Google to focus DeepMind's AI on eye diseases

A partnership with a major London eye hospital will see the artificial intelligence tech put to work in a medical setting for the second time.

Katie Collins Senior European Correspondent
Katie a UK-based news reporter and features writer. Officially, she is CNET's European correspondent, covering tech policy and Big Tech in the EU and UK. Unofficially, she serves as CNET's Taylor Swift correspondent. You can also find her writing about tech for good, ethics and human rights, the climate crisis, robots, travel and digital culture. She was once described a "living synth" by London's Evening Standard for having a microchip injected into her hand.
Katie Collins
2 min read

Google has its eye on solving medical problems.

Chris Jackson, Getty Images

Fresh off a stunning victory in a nearly-impossible-to-master board game, Google's DeepMind artificial intelligence project is bringing its brainpower to the humble eye scan.

Google, which acquired British startup DeepMind in 2014, is partnering with the UK's state-run National Health Service. The mission: to create a system whereby sight-threatening conditions can be diagnosed from just a single scan of the eye, the company said Tuesday.

Working with Moorfields Eye Hospital in London, DeepMind will delve deep into identifying the signs of two specific diseases: diabetic retinopathy and age-related macular degeneration. Together, these diseases affect more than 100 million people worldwide, according to Google.

Google will investigate how DeepMind's technology can be taught to analyze scans for the two diseases --the diagnoses of which have been time-consuming efforts for eye doctors due to their complexity. The results could mean earlier diagnoses for patients and therefore earlier treatment, leading to less deterioration in eyesight down the line.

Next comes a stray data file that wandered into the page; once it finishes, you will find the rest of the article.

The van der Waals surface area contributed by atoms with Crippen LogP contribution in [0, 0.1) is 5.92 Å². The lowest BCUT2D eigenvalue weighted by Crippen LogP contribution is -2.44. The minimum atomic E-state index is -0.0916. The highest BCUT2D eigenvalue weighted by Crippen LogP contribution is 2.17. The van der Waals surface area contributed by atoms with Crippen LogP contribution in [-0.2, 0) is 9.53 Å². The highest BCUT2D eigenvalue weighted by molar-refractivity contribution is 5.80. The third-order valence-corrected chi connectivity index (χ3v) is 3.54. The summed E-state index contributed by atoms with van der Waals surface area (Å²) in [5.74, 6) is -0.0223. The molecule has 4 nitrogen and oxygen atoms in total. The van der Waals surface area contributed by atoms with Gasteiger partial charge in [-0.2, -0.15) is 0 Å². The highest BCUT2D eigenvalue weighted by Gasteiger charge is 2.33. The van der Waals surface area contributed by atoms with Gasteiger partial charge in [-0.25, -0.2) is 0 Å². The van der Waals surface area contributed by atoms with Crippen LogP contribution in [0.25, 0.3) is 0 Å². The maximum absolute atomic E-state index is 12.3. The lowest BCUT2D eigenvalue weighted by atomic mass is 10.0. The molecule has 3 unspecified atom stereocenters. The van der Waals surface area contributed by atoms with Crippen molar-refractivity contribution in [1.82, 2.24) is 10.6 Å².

"With sight loss predicted to double by the year 2050 it is vital we explore the use of cutting-edge technology to prevent eye disease," Peng Tee Khaw, director of the National Institute for Health Research's Biomedical Research Centre in Ophthalmology at Moorfields Eye Hospital, said in a statement.

DeepMind has been plugging away for years developing its cutting-edge machine learning tech, but made headlines this year when it powered the computer that beat the human world champion at the ancient game of Go. Tens of thousands of people tuned it to watch DeepMind's AlphaGo bot beat pro player Fan Hui -- not just once, but multiple times.

The potential for artificial intelligence to make a difference in tricky medical research and decision-making has been understood for some time, with IBM's Watson supercomputer leading the way. Watson was first put to work on suggesting treatments for lung cancer patients back in 2013. Given Google's interest in developing health care solutions through its biotech startup Calico Labs, the application of DeepMind's computing chops to medical problems feels like a natural progression for the company.

This is the second time that DeepMind has worked with the NHS. DeepMind has also been developing a kidney analysis tool with other London-based hospitals. There have been some concerns about Google having access to NHS patient data through the research projects, but the company says that DeepMind is forbidden from sharing data with any other parts of the company.